BRITISH MUSEUM
«SEP. 2014»

Photos © Ruud Leeuw


 

It seemed fitting to open this page with 'some royalty'...
The King Edward VII's Galleries were opened on 07May1914.
British Museum

Edward VII (Albert Edward; 9 November 1841 – 6 May 1910) was King of the United Kingdom and the British Dominions and Emperor of India from 22 January 1901 until his death.
He was the eldest son of Queen Victoria and Prince Albert of Saxe-Coburg and Gotha, Edward was related to royalty throughout Europe. Before his accession to the throne, he served as heir apparent and held the title of Prince of Wales for longer than any of his predecessors.

During the long reign of his mother, he was largely excluded from political power and came to personify the fashionable, leisured elite.
He travelled throughout Britain performing ceremonial public duties and represented Britain on visits abroad. His tours of North America in 1860 and the Indian subcontinent in 1875 were popular successes, but his reputation as a playboy prince soured his relationship with his mother.
en.wikipedia.org/wiki/Edward_VII

British Museum
Dedicated to Her Majesty ..


 

 

The British Museum was established in 1753, largely based on the collections of the physician and scientist Sir Hans Sloane.
The museum first opened to the public on 15 January 1759 in Montagu House in Bloomsbury, on the site of the current museum building. Its expansion over the following two and a half centuries was largely a result of an expanding British colonial footprint and has resulted in the creation of several branch institutions, the first being the British Museum (Natural History) in South Kensington in 1881.

Until 1997, when the British Library (previously centred on the Round Reading Room) moved to a new site, the British Museum housed both a national museum of antiquities and a national library in the same building.
The size of this museum is indeed of such that one has to enter with a plan on what to visit!

British Museum

Today the museum no longer houses collections of natural history, and the books and manuscripts it once held now form part of the independent British Library. The Museum nevertheless preserves its universality in its collections of artefacts representing the cultures of the world, ancient and modern.
The original 1753 collection has grown to over thirteen million objects at the British Museum, 70 million at the Natural History Museum and 150 million at the British Library. Staggering numbers.

 

British Museum

British Museum
Horned helmet. Found in the River Thames at Waterloo Bridge, London (150 - 50 BC).

 

 


 

 

British Museum
The Weston Gallery offered a fine exhibition on Roman Britain, a fascinating period.

British Museum
Checking if someone is stil in there!

British Museum

British Museum

The Mildenhall Treasure. This hoard is one of the most important collections of late-Roman silver tableware from the Roman Empire. Little is known of the precise circumstances of its discovery; the objects were unearthed during ploughing near Mildenhall in Suffolk, in 1942 or 1943.
At one time it must have been owned by a person or family of considerable wealth, considering the technical and artistic quality of the silver vessels.
No coins or jewellery were associated with the find. A date in the 4th century is indicated by the forms of spoons and other utensils as well as the style and technique of the decoration.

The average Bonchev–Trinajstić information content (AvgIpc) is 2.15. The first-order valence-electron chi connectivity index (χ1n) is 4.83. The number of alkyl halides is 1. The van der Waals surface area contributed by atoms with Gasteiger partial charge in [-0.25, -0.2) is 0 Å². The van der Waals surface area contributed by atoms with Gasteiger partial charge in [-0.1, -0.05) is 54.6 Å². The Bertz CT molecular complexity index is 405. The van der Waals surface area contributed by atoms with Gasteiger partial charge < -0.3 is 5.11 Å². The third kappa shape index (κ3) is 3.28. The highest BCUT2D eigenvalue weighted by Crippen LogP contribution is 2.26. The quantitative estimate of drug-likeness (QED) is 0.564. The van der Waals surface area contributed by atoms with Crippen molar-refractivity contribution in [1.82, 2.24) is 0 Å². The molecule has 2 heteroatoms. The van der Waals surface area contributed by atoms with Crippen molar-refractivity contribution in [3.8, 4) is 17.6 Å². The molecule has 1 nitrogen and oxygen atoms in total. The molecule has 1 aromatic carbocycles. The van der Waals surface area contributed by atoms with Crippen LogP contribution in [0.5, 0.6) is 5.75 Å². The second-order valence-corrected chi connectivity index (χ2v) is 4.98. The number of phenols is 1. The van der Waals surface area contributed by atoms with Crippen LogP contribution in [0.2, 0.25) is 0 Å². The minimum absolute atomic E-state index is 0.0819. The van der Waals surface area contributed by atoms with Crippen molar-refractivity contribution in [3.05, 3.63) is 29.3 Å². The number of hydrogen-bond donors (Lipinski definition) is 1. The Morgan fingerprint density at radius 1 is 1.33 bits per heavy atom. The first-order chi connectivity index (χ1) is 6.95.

British Museum
The Sutton Hoo exhibition was widely advertised and actually brought us to the British Museum.
The advertisement used that bewitching, haunting helmet and I could not resist.
It is quite bewildering to consider it survived from the Anglo-Saxon times.

British Museum
A replica has been made to represent the splendour and detail of those days.

British Museum

British Museum

Information on the Sutton Hoo ship burial, its discovery and significance.
The find also contained 16 pieces of silver tableware from the Mediterranean. This region was then part of the Byzantine Empire, with its capital at Constantinople.
The silverware probably reached Sutton Hoo through a network of gift exchange between rulers across Europe, bringing Byzantine luxuries to the Frankish realm (centring on present day France, Belgium and western Germany) and onwards to Anglo-saxon England.
Early Anglo-Saxons did not produce silver dining sets, they typically used wood and horn instead.
At Sutton Hoo, the silverware may have been used for dining or perhaps as a display of 'royal treasure'. Exotic and costly, it would have demonstrated its owner's status, wealth and connections.

 

British Museum

British Museum
Weapons found in men's graves reveal the importance of fighting prowess in early Anglo-Saxon society.

British Museum

 


 

British Museum

British Museum

 


 

 


 

British Museum
European armour underwent important developments from 1300 - 1400.

British Museum
Last june we were in France and visited several sites connected with the royal Plantagenet family. Brilliant to come face to face now with a ring which may have belonged to Richard Lionheart!

British Museum
Medieval Europe (1050 - 1500), with monarchy and church institutions the prevailing influences.

 

 

British Museum
Europe (1400 - 1800) saw profound social changes.
Conflicts, encounters with other continents and the expansion of international trade brought ever lasting impact.

British Museum

British Museum

British Museum

British Museum

British Museum

British Museum
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